The statutory penalty levels in the last column of Table 1 to Sec.  
19.4 apply to all violations which occurred after December 6, 2013 
through November 2, 2015, and to violations occurring after November 2, 
2015, where penalties were assessed before August 1, 2016. The 
statutory civil penalty levels set forth in the fourth column of Table 
2 of Sec.  19.4 apply to all violations which occurred after November 
2, 2015, where the penalties were assessed on or after August 1, 2016 
and before January 15, 2017. The statutory civil penalty levels set 
forth in the fifth column of Table 2 of Sec.  19.4 apply to all 
violations which occurred after November 2, 2015, where the penalties 
were assessed after January 15, 2017 but before January 15, 2018. The 
statutory civil penalty levels set forth in the sixth and last column 
of Table 2 of Sec.  19.4 apply to all violations which occur or 
occurred after November 2, 2015, where the penalties are assessed after 
January 15, 2018.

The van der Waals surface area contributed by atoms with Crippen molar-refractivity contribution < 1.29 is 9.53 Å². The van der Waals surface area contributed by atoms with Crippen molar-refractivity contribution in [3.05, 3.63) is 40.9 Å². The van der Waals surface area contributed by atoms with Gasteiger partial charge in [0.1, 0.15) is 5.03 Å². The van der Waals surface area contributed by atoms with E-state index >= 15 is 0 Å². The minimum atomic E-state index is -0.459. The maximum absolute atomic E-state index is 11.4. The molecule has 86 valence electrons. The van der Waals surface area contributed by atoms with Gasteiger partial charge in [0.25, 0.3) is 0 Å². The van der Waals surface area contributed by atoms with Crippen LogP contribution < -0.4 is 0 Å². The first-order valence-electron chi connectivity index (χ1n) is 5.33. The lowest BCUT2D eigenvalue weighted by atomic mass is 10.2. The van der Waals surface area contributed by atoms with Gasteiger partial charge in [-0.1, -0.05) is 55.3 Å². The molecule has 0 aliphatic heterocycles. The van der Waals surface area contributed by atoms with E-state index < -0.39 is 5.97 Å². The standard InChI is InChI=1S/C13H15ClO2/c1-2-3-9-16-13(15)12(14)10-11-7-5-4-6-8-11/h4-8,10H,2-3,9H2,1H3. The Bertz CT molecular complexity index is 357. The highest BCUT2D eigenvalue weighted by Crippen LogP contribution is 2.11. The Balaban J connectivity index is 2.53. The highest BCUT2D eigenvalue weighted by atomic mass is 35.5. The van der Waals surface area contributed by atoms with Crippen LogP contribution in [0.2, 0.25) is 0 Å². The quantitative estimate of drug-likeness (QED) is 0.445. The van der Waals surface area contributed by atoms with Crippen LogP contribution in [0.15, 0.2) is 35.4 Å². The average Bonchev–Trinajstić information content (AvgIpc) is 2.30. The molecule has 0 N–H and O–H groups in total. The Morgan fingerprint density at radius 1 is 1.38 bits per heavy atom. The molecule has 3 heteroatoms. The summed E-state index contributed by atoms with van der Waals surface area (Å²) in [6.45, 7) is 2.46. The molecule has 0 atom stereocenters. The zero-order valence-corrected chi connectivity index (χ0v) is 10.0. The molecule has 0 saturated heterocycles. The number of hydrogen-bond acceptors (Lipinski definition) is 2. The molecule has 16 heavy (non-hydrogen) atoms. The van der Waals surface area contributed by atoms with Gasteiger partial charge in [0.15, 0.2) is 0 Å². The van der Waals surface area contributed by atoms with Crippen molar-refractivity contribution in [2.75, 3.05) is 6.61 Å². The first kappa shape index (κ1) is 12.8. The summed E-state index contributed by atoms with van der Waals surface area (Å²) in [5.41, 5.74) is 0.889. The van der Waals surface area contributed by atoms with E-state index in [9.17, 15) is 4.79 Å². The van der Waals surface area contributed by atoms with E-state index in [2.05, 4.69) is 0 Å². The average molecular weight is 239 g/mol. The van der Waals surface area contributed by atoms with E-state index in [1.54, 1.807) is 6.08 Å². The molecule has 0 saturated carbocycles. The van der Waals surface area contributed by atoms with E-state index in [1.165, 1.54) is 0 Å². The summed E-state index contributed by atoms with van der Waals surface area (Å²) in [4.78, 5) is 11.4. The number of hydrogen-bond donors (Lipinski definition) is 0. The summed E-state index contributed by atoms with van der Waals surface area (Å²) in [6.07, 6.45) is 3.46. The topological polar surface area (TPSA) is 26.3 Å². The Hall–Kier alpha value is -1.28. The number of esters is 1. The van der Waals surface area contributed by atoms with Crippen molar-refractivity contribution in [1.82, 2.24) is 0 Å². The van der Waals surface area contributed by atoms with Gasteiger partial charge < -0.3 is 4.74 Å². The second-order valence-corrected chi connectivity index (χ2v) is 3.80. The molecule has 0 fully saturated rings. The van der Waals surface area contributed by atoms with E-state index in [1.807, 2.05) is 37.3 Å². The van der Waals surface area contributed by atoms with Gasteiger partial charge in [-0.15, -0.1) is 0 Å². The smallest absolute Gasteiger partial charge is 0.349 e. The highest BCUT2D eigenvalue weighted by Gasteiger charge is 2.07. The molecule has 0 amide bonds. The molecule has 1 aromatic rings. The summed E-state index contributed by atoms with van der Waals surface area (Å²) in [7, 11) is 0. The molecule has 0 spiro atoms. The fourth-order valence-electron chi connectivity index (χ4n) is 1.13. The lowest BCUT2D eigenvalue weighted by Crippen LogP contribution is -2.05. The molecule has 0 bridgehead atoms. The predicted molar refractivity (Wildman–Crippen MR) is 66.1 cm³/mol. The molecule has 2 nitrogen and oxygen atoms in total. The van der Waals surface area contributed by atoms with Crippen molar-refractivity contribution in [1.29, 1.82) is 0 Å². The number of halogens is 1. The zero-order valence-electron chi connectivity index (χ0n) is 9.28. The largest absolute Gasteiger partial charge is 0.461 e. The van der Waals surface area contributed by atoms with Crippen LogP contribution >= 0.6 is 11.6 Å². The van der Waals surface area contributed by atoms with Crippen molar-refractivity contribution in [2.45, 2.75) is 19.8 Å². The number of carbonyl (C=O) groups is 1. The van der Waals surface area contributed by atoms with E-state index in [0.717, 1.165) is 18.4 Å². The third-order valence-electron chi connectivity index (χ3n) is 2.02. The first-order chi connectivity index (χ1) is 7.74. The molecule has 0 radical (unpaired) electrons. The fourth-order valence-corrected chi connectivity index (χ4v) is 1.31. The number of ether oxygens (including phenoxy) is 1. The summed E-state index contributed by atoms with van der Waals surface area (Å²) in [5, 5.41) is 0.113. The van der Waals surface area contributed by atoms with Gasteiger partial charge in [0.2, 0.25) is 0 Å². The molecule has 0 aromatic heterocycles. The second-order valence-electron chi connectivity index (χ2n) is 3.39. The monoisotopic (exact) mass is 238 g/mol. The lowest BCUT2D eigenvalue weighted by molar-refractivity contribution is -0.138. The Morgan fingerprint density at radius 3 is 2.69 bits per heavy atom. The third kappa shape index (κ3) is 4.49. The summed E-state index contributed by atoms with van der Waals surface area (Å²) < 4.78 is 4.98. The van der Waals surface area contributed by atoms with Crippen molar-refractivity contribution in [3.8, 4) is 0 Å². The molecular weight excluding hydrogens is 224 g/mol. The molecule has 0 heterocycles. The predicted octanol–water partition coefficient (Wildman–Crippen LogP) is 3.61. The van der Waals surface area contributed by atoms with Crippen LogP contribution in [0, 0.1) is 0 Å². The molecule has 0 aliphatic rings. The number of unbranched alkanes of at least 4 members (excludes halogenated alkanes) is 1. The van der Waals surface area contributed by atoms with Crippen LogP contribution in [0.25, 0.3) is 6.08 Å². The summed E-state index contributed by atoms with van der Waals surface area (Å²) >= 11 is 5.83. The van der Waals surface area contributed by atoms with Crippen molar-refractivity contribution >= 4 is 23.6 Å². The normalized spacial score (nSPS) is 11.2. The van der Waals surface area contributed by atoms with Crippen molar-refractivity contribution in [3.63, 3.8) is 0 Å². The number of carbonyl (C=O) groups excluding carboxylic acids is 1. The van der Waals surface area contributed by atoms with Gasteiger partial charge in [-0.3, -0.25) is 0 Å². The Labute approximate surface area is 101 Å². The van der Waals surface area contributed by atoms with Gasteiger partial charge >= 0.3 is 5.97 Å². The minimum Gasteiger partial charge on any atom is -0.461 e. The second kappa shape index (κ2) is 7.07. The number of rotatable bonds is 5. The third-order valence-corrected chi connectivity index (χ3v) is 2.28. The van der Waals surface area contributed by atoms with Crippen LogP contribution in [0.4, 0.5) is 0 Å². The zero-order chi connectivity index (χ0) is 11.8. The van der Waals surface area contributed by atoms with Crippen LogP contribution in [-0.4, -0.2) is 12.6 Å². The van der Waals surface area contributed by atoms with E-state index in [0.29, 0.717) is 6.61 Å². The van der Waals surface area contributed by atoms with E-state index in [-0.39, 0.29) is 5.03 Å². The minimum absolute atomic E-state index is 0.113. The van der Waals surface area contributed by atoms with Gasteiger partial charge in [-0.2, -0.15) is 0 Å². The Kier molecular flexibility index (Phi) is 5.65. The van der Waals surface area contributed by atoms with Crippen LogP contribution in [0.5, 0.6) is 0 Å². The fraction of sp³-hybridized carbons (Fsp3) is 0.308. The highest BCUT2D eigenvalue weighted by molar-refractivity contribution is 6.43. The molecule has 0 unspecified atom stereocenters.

0
3. In Sec.  19.4, revise the introductory text and table 2 to read as 
follows:


Sec.  19.4  Statutory civil penalties, as adjusted for inflation, and 
tables.

    Table 1 to Sec.  19.4 sets out the statutory civil penalty 
provisions of statutes administered by EPA, with the original statutory 
civil penalty levels, as enacted, and the operative statutory civil 
penalty levels, as adjusted for inflation, for violations that occurred 
on or before November 2, 2015, and for violations that occurred after 
November 2, 2015, where penalties were assessed before August 1, 2016. 
Table 2 to Sec.  19.4 sets out the statutory civil penalty provisions 
of statutes administered by EPA, with the third column displaying the 
original statutory civil penalty levels, as enacted. The fourth column 
of Table 2 displays the operative statutory civil penalty levels where 
penalties were assessed on or after August 1, 2016 but before January 
15, 2017, for violations that occurred after November 2, 2015. The 
fifth column displays the operative statutory civil penalty levels

[[Page 1193]]

where penalties are assessed on or after January 15, 2017 but before 
January 15, 2018, for violations that occur or occurred after November 
2, 2015. The sixth and last column displays the operative statutory 
civil penalty levels where penalties are assessed on or after January 
15, 2018, for violations that occur or occurred after November 2, 2015.
* * * * *

                                          Table 2 of Section 19.4--Civil Monetary Penalty Inflation Adjustments
--------------------------------------------------------------------------------------------------------------------------------------------------------